Perhaps the best use of SIBs are as power-capture units. Wind and solar energy can be channelled into these and preserved for later use. ldquo;That’s one of the biggest markets for these batteries, as a ‘grid storage’ for renewable energy,” says Ms Shelke.
In remote primary healthcare centres with erratic power supply, they could save lives by enabling medical equipment or cold storage units to work continuously. In homes in both rural and urban areas, SIB packs can be used to decentralise energy, which means taking energy from the grid and storing it in a hub.
Says Ms Shelke: “Our SIBs would be particularly useful in rural India, where people are unwittingly using electric scooters powered by lead-acid batteries, not even Li-ion.” The next possibility is home-based power storage solutions and, of course, farm equipment.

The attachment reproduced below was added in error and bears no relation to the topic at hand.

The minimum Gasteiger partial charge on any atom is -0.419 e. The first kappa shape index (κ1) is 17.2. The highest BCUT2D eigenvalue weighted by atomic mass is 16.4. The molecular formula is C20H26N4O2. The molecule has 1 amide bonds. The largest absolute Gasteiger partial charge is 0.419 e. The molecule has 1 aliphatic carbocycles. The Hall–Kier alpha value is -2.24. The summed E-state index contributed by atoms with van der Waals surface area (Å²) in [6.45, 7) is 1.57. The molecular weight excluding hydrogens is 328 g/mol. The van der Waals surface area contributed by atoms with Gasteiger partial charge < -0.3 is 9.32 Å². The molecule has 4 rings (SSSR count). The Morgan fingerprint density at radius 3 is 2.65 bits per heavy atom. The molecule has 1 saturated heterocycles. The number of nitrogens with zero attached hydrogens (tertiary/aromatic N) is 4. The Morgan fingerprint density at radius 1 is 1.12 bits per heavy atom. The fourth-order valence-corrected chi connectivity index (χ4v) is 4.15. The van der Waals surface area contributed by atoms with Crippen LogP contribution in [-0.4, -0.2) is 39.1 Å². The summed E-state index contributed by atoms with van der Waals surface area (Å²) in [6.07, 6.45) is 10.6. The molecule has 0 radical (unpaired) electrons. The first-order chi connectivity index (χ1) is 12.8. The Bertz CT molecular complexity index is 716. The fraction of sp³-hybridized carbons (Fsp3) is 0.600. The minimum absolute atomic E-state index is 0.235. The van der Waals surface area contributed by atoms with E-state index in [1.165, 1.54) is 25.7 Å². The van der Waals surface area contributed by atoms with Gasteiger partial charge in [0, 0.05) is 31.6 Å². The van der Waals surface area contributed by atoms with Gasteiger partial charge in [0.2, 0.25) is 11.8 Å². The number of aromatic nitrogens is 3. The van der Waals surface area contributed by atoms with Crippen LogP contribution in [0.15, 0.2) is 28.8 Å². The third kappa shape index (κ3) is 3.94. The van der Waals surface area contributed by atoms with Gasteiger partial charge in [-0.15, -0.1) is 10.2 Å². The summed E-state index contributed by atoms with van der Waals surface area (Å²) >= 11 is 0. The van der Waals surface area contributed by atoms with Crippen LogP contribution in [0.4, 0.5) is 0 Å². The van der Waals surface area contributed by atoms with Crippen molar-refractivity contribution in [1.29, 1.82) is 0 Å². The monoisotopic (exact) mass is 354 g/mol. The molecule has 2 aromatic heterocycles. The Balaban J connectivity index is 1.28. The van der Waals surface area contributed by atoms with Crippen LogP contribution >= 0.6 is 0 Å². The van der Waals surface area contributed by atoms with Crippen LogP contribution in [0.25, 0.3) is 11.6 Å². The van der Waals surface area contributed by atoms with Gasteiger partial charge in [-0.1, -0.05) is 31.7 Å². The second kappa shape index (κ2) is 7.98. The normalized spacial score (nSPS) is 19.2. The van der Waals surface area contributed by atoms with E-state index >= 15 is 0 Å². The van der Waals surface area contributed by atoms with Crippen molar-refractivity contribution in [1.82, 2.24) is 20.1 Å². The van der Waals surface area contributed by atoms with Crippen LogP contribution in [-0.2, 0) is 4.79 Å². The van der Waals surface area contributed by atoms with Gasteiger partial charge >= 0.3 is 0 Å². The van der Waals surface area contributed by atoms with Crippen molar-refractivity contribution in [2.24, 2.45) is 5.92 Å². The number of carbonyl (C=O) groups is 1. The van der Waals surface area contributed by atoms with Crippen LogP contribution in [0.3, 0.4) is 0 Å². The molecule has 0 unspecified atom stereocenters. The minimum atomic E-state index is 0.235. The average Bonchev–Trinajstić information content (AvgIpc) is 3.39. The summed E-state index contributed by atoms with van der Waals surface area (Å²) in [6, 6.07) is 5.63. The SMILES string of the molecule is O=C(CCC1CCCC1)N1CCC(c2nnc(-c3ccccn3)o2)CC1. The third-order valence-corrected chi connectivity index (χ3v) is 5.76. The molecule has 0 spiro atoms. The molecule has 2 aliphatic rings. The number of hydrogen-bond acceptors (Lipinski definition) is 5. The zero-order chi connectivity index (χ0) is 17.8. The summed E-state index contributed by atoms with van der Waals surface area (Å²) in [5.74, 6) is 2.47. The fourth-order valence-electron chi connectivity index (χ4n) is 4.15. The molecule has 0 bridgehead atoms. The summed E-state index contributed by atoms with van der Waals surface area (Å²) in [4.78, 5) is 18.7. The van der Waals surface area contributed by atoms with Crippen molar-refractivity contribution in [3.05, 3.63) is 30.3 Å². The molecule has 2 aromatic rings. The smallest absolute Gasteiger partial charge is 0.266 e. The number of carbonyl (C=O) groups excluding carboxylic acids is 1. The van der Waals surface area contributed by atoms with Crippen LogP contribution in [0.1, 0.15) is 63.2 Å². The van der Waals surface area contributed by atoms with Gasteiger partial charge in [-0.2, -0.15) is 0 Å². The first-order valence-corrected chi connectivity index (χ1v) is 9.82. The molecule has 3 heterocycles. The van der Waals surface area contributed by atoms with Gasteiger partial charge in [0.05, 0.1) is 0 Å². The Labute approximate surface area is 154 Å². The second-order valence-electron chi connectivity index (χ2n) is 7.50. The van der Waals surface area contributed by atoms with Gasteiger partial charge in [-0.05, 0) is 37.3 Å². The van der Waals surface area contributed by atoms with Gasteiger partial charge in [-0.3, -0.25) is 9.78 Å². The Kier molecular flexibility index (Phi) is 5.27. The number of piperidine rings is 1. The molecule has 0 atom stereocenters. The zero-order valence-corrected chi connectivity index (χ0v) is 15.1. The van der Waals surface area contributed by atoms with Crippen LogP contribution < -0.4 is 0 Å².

Ms Shelke estimates Rechargion’s SIBs will cost 33% less than Li-ion batteries. “Lithium iron phosphate-based batteries are the cheapest in the Li-ion category, and their cost is about $150 per kilowatt hour (kwH). We estimate that SIBs would be around $100 per kwH.” With a lab prototype ready, Rechargion plans to roll out its product on track.
Social Alpha has stepped up, as it does for all its partners, with part-funding of the battery plant and helping the Rechargion team put their backend efforts, such as financials, in place.
“We are scientists and we don’t know much about running a company,” says Ms Shelke. “Social Alpha came in and put it all together for us. It is an amazing experience to be associated with them. We trust them blindly.” Much in the way Rechargion hopes customers will view its SIBs.